“The Laureates were kind enough to send me their latest single on Funambulist recording company. I finally got around to giving it a spin this weekend:
This could easily have been recorded a few decades ago in the wall of sound tradition of bands like The Crystals, in fact this opening riff on the first track “I want to miss you’ reminds me so much of their track ‘Then he kissed me’ that it was one of those ‘what’s the name of that song’ moments which, thanks to the internet only lasts a minute.
From there the EP keeps this 60′s garage feel, complete with rhythm guitar lines, and chorus changes, and harmonizing. There is heavy reverb/echo on everything, including Chad’s vocals, down to the drum kit. I like the distance vocally, placed somewhere in the middle of the mix and sounding a bit like an upbeat Paul Banks from Interpol, that deep, half talking, kind of holding back emotionally, saving it up to lay it on if and when it’s called for.
It’s not far from early Rolling Stones, or the Kinks, like ‘Mother’s little helper’ when the distortion was novel and incorporated into little pop jems. The guitar on ‘Hello, Hello’ really reminded me specifically of ‘Can’t get no satisfaction’ that up the scale chord and even blues-ish influenced riffs.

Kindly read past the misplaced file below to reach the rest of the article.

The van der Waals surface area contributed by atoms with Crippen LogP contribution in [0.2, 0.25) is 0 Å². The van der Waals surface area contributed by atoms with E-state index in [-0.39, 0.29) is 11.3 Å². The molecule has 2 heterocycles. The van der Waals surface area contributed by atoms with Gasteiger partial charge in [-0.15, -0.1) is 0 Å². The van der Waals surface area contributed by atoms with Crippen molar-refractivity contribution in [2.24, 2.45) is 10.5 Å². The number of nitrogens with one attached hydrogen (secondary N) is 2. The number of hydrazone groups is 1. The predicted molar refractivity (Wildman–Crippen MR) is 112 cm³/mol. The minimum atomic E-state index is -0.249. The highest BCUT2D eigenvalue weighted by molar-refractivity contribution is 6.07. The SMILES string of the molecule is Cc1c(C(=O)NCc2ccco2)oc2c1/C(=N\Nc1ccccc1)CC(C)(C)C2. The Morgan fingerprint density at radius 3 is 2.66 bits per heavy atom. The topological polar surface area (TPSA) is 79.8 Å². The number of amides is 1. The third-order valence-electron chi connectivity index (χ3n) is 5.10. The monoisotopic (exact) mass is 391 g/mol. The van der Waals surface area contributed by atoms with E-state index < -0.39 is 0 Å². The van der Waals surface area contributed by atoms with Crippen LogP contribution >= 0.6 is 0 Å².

This recording lends itself perfectly to the seven inch format, I’m a huge fan of mini EP’s like this where you can really get a feeling for the band. How they fit these 4 tracks on a single I still don’t understand, they don’t feel short, this is like one of those unearthed gems that collectors drool over finding a copy, a misplaced garage band like the Zombies that is mentioned repeatedly as influencing all kinds of people to pick up a guitar. It’s stripped down, I’d believe it if you told me it was recorded fairly live in the studio. It’s just successful rock period.
They reference the spectrum from The Jam and Spoon as independent contemporaries and I can hear that, the structures, the songwriting, and honest rock sound, no gimmicks. Witching Boots starts out with bass line which is joined by a fuzz guitar single string melody and another layer of guitar comes in over that. I like this two rhythm guitar sound, they’re always working together. They never drown each other, they’re both necessary. There isn’t a lead, both working towards the same end, that arm windmill energy. Chad’s vocals are echoed and in traditional wall of sound style, all the sounds bleeding into each other. There’s a lot of capable harmonizing on all tracks, which at first I don’t even think I noticed right away.
This single is an impressive first EP in this balanced, timeless sound. A modern take on the infancy of straight ahead rock and roll.”